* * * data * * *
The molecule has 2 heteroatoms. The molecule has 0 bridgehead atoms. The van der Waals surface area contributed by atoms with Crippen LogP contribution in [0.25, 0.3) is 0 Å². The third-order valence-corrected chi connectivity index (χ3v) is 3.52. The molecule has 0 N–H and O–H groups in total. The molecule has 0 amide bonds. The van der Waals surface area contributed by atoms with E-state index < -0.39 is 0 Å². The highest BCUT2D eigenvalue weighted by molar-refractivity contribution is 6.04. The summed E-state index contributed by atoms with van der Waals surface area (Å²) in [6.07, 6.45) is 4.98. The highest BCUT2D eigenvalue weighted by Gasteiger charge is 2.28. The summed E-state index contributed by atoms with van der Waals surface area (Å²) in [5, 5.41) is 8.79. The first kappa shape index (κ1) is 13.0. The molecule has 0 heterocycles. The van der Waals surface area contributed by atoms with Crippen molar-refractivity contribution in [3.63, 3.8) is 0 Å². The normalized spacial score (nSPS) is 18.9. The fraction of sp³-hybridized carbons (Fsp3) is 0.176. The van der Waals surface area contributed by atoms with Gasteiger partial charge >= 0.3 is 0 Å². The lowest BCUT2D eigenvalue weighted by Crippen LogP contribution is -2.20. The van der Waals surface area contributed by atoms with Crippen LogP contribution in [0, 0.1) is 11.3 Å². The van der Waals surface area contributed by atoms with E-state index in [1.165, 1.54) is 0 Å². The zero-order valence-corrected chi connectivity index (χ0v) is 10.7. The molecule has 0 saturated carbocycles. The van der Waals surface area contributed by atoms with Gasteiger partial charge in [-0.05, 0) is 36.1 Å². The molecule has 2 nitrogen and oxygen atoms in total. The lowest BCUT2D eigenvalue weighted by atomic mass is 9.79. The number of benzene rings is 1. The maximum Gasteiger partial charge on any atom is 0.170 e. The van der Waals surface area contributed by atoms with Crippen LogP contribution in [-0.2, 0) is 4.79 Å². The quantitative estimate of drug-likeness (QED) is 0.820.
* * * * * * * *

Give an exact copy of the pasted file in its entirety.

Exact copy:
The molecule has 2 heteroatoms. The molecule has 0 bridgehead atoms. The van der Waals surface area contributed by atoms with Crippen LogP contribution in [0.25, 0.3) is 0 Å². The third-order valence-corrected chi connectivity index (χ3v) is 3.52. The molecule has 0 N–H and O–H groups in total. The molecule has 0 amide bonds. The van der Waals surface area contributed by atoms with E-state index < -0.39 is 0 Å². The highest BCUT2D eigenvalue weighted by molar-refractivity contribution is 6.04. The summed E-state index contributed by atoms with van der Waals surface area (Å²) in [6.07, 6.45) is 4.98. The highest BCUT2D eigenvalue weighted by Gasteiger charge is 2.28. The summed E-state index contributed by atoms with van der Waals surface area (Å²) in [5, 5.41) is 8.79. The first kappa shape index (κ1) is 13.0. The molecule has 0 heterocycles. The van der Waals surface area contributed by atoms with Crippen molar-refractivity contribution in [3.63, 3.8) is 0 Å². The normalized spacial score (nSPS) is 18.9. The fraction of sp³-hybridized carbons (Fsp3) is 0.176. The van der Waals surface area contributed by atoms with Gasteiger partial charge >= 0.3 is 0 Å². The lowest BCUT2D eigenvalue weighted by Crippen LogP contribution is -2.20. The van der Waals surface area contributed by atoms with Crippen LogP contribution in [0, 0.1) is 11.3 Å². The van der Waals surface area contributed by atoms with E-state index in [1.165, 1.54) is 0 Å². The zero-order valence-corrected chi connectivity index (χ0v) is 10.7. The molecule has 0 saturated carbocycles. The van der Waals surface area contributed by atoms with Gasteiger partial charge in [-0.05, 0) is 36.1 Å². The molecule has 2 nitrogen and oxygen atoms in total. The lowest BCUT2D eigenvalue weighted by atomic mass is 9.79. The number of benzene rings is 1. The maximum Gasteiger partial charge on any atom is 0.170 e. The van der Waals surface area contributed by atoms with Crippen LogP contribution in [-0.2, 0) is 4.79 Å². The quantitative estimate of drug-likeness (QED) is 0.820.